Program highlight – Don’t miss Franz Doppler: Flute Virtuoso, celebrating the 200th anniversary of the birth of Franz Doppler, flute virtuoso and composer on Saturday 16 October at 1pm with presenter Nina Fudala.

Paul Cooke appraises Franz Doppler.

“Jimmy ‘lit a bonfire’ with his superb playing … playing that embraces all the elements of the greatest artistry.” But not even James Galway (thus described by an LSO colleague in the 1960s) was able to rescue the reputation of Franz Doppler, born 200 years ago this month. A New York Times review of a Galway concert in 1984 said that Doppler’s Hungarian Pastoral Fantasy ‘sank under its burden of sentimentality and pointless ornateness’; similarly, in 1997 the Irish Times wrote of Doppler’s Airs Valaques as a showpiece ‘where effect is all and substance nothing’.

Has Doppler (some of whose compositions were written with his younger brother Karl) been ill-served by posterity and changing fashion? Contrast those scathing reviews with this contemporary (1855) appraisal by the musicologist Eduard Hanslick of the Fantasy and Variations on Verdi’s Rigoletto: “…all this art of the double staccato, series of thrills and interval leaps, these two brothers play them with such purity, serenity and steadiness that the greatest sworn enemy of the flute would be unable to deny his keenest interest.”

Born in Lemberg, in the Austrian Empire (now Lviv, over the border from Poland in western Ukraine), Doppler made his debut as a flautist at the age of 13. A few years later he had moved to Pest, where he played in theatre orchestras.

He also turned his hand to composition, writing a number of operas which were staged at the Hungarian National Theatre. They were informed by Italian composers such as Donizetti but also included other influences, from Russian in Benyoszky to Polish in Wanda.

Many Romantic composers were preoccupied by opera — and here the young Doppler conformed — but they were also focused on writing for the piano, while spurning certain other instruments. For an accomplished flautist, therefore, the more rewarding path was to follow the violinist Paganini’s example and compose pieces that could form the backbone of recitals and concerts. In Doppler’s case these compositions reflected popular tastes of the mid to late 19th century and were typically based on existing folk and operatic melodies.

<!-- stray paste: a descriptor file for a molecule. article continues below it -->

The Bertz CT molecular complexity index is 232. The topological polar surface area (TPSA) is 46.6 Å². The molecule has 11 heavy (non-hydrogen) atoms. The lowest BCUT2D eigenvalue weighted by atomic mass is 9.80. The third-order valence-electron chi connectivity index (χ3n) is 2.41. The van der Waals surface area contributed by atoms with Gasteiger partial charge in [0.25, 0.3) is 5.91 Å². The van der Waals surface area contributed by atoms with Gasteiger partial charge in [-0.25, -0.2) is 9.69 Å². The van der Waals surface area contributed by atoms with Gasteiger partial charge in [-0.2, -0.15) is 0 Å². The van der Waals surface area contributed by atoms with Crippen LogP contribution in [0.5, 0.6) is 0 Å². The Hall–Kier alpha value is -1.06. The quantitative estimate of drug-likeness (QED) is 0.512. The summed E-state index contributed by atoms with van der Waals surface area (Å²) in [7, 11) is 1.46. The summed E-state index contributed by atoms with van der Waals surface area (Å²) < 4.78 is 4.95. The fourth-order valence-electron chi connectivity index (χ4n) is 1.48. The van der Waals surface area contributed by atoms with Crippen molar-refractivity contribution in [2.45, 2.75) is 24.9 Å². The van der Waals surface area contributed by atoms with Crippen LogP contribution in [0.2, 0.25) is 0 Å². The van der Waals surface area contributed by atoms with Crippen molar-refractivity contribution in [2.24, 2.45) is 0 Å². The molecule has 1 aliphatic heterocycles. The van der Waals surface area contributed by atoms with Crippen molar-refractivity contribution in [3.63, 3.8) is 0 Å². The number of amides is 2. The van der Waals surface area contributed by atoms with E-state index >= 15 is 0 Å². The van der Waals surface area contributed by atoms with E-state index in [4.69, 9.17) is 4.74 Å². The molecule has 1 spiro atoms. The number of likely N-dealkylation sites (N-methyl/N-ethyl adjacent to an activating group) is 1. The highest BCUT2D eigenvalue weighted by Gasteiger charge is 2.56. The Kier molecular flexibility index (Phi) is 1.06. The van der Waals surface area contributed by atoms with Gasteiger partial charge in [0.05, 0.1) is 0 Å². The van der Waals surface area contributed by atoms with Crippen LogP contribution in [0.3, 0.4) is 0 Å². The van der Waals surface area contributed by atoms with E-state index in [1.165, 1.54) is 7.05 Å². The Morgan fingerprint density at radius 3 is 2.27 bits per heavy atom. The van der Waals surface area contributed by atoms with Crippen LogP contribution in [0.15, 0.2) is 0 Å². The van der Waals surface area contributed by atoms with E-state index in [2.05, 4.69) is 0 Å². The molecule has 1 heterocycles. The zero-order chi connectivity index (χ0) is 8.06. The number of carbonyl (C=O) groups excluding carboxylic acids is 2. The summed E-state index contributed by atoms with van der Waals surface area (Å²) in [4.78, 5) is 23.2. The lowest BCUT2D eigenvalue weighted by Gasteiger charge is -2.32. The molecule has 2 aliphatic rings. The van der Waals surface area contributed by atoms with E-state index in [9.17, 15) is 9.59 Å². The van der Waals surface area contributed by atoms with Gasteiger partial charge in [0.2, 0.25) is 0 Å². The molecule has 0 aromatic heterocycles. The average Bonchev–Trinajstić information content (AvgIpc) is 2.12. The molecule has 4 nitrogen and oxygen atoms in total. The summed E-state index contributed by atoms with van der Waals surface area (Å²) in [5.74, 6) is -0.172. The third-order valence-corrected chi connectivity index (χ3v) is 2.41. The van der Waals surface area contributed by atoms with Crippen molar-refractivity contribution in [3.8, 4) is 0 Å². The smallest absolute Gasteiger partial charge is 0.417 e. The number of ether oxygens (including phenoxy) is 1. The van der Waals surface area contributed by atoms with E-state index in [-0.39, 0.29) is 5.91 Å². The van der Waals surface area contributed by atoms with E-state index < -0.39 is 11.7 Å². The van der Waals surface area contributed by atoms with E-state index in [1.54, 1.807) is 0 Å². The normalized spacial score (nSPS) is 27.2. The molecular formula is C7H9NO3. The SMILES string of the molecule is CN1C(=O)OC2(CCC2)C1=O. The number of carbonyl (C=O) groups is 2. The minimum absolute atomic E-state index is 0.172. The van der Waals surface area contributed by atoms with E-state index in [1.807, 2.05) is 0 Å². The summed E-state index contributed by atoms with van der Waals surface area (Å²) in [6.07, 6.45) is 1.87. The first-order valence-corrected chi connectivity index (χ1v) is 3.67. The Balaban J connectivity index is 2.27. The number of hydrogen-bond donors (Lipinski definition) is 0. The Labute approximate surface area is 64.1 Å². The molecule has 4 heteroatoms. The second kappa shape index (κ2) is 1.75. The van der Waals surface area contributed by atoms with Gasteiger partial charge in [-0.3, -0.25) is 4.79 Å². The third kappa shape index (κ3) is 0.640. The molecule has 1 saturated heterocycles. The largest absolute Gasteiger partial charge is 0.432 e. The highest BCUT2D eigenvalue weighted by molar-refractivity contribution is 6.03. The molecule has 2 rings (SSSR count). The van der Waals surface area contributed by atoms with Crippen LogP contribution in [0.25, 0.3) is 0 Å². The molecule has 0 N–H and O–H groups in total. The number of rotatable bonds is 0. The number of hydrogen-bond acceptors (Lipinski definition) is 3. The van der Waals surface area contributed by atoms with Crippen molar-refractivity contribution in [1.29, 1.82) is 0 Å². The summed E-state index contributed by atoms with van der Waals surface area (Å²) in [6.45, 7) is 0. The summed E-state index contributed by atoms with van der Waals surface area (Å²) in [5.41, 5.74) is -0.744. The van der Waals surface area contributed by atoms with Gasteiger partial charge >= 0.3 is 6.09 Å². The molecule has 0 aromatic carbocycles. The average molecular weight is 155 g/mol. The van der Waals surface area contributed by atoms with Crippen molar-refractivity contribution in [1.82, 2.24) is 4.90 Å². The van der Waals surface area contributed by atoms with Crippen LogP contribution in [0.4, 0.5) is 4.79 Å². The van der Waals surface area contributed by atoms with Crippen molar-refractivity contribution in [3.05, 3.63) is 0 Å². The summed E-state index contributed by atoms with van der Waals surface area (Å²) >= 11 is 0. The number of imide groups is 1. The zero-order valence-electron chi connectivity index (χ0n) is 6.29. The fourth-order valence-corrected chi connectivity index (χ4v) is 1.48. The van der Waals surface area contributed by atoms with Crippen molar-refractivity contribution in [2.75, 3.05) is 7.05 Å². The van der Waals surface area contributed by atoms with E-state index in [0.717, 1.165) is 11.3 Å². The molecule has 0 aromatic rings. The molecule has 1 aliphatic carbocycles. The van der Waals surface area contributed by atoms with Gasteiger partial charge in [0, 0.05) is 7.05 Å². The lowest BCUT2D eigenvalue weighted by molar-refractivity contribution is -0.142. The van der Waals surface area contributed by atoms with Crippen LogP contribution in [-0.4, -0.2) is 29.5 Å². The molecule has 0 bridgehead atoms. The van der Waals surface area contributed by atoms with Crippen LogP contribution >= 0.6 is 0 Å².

It made good sense to revisit The Barber of Seville and Rigoletto: Rossini had become the most popular composer – ever – of music for the stage, and Verdi was his obvious successor. Along with Liszt and Brahms, Doppler was also in the vanguard in engaging with ethnic music. His Airs Valaques takes its inspiration from music of the principality of Wallachia (in modern Romania). The Hungarian Pastoral Fantasy uses folk melodies, rhythms, and structures; while shepherd pipes were part of Hungarian folk heritage, transverse flutes were not, and it was Doppler who employed them in the verbunkos form based on slow (lassú) and fast (friss) movements.

Doppler was not quite content to rest on his laurels. He wrote another opera, Judith, together with a number of ballets which were popular in their time. He also composed a concerto for two flutes and orchestra, more serious in intent and owing much to the early Romantics. But his enduring legacy was to show the musical world that here was an instrument capable both of technical virtuosity and of nuances of tone and expression – a challenge taken up by Paul Taffanel and the French Flute School of the 1890s, resulting in an increasing prominence of the flute in substantial orchestral and chamber music.